KAMPALA, March 17, 2016 - The Ugandan parliament voted unanimously this month in favor of a new law that makes it harder for foreigners to adopt children and take them out of the country. Proponents say the new law closes loopholes exploited by child traffickers while critics say it may rob needy children of the chance at a better life overseas.
NAIROBI, 5 August 2015 - Legislators in the United States are lobbying the government of the Democratic Republic of Congo (DRC) to give 400 adopted children exit visas, after it suspended international adoptions because of fears children were being trafficked.
Children from across the country have called on the government to be more responsive and proactive in addressing the needs of orphans and vulnerable children (OVC), who are among the most affected by the collapse in the provision of social services.
The head of child rights in the Ministry of Labor and Human Welfare, Mr. Yemane Negash, called on the society to enhance participation in efforts to properly nurture orphan children under home-group care.
Social Development Minister Bathabile Dlamini is expected to announce a plan to address the plight of child headed households during the 18th Biennial Conference of the National Association for Child Care Workers (NACCW).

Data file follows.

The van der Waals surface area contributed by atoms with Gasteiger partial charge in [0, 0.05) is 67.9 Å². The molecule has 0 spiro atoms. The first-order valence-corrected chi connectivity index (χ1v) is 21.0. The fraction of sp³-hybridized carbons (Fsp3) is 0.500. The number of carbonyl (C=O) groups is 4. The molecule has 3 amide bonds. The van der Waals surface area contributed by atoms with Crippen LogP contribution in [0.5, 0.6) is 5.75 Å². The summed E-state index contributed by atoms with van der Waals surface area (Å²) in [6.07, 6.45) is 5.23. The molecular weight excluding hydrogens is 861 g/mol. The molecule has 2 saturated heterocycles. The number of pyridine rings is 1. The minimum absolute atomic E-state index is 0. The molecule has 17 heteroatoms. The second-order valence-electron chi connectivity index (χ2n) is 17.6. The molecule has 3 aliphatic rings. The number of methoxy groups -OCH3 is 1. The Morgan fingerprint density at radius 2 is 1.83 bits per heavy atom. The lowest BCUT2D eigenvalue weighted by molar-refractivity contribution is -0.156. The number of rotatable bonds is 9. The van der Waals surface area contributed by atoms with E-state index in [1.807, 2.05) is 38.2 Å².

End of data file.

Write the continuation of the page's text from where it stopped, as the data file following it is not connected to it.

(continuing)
Women, Children and Youth Affairs Ministry (WCYAM) said it is striving to ensure the right and welfare of children.
A minimum package of services for orphans and vulnerable children (OVCs) and youth will be presented to Southern African Development Community (SADC) ministers this week.
The Ministry of Sport, Youth and Child Development has said the Government is working to develop and implement an integrated social protection system that will deliver multi-faceted care and support packages for health care, education, nutrition and legal protection at domestic level.
Orphans and vulnerable children (OVC) comprise a fifth of Swaziland's roughly one million people, 80,000 more than predicted in a doomsday scenario back in 2004, but a social meltdown feared by some, has not happened.
In broken English, Madam Victoria Nweke tells her story. "It was when my daughter-in-law died at St Gerards Hospital, Kaduna that we discovered that she had HIV/AIDS. She never told anyone that she was living with HIV.
Selection of documentaries on key Child Rights issues in Africa from various sources.